Applauding Zimbabwe’s Implosion

President Robert Mugabe’s program of seizing white-owned farmland has brought Zimbabwe to the brink of famine but has genuine popular appeal in the region. Namibia has announced it will begin expropriating white-owned farms; South Africa is debating how to speed up its own program. Is Zimbabwe’s implosion only the first in a series? Each foreign delegation to South Africa’s recent presidential inauguration ceremony was announced in turn and treated to polite applause. But President Robert Mugabe of Zimbabwe got a standing ovation. Which places him on a popularity scale somewhere below Nelson Mandela, whose arrival was greeted by sustained cheering and singing, but far above the Americans, whose announcement was met with stony silence. This was a bit of a shock. Since 1998 President Mugabe has pursued a program of “land reform” involving the violent seizure of white-owned farmland in his country for redistribution to black farmers. This is now complete: of the 15.5 million acres owned by whites in 1980, 14.5 million are now in black hands. It has also caused an economic collapse. The country is on the brink of man-made famine. On top of which, Mugabe won his recent reelection by having his thugs stuff ballot boxes and beat up opposition candidates. So his popularity in South Africa is hard to understand. But the politics of land reform in the region are complex. To over-simplify: (1) there are very good reasons to expropriate white-owned farms, (2) yet Zimbabwe’s program was undertaken for the worst of reasons, (3) which makes it unlikely that South Africa and Namibia, where these worst of reasons do not apply, will follow...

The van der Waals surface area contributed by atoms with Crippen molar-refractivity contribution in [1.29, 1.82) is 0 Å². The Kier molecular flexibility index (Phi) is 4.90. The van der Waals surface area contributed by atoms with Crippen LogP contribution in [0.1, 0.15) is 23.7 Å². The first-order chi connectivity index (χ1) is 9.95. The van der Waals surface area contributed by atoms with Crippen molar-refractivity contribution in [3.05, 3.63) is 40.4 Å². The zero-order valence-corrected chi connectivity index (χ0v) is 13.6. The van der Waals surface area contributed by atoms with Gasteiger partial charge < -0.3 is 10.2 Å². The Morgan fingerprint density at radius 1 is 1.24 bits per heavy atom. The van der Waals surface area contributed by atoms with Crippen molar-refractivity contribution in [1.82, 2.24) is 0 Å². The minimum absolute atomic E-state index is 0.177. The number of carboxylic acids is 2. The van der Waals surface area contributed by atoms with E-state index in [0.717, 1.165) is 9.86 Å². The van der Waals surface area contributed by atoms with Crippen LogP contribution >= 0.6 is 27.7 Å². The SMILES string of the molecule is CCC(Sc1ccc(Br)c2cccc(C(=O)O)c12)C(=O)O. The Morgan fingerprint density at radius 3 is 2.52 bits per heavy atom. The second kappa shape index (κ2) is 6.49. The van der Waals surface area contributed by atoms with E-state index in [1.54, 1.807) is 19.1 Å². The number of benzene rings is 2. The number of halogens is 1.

Saudi Arabia’s Costly Stability

In the past two years Saudi Arabia has suffered a series of brutal terrorist attacks, most recently the beheading of an American. Growing alarm about the country’s stability is driving up oil prices. Is Saudi Arabia coming undone? “Saudi Arabia’s thirst for bootleg liquor has been linked to a spate of bombings that has left one expatriate Briton dead and four others injured in the past month…” – from the Australian, December 2000. In the year 2000 such stories began to slip from behind the Saudi veil. An unlikely mix of foreign nationals – Canadians, Belgians, Britons – not know for gangsterism were turning Riyadh into a reenactment of Prohibition-era Chicago. Behind the walls of the immense compounds favored by the Saudi elite was there a secret world of speakeasies, gangster molls and tommy guns? In fact, no. There was a secret, to be sure. But the secret was not moonshine stills, it was al-Qaeda, which by then had begun killing foreigners working in the kingdom. The alcohol smuggling stories were, it seems, an elaborate hoax by the Saudi authorities to cover up their growing problems with Islamic terrorism. It is an odd story, and also an important one. In Saudi Arabia, political instability is not necessarily what it seems. To understand why the Saudis would invent tales of gang warfare and distribute them to the world’s press – including some “confessions” by British and Canadian gangsters allegedly produced under torture – one needs to know the rules of Saudi politics. This is a land of long and proud tradition, though a country of recent vintage. The story of...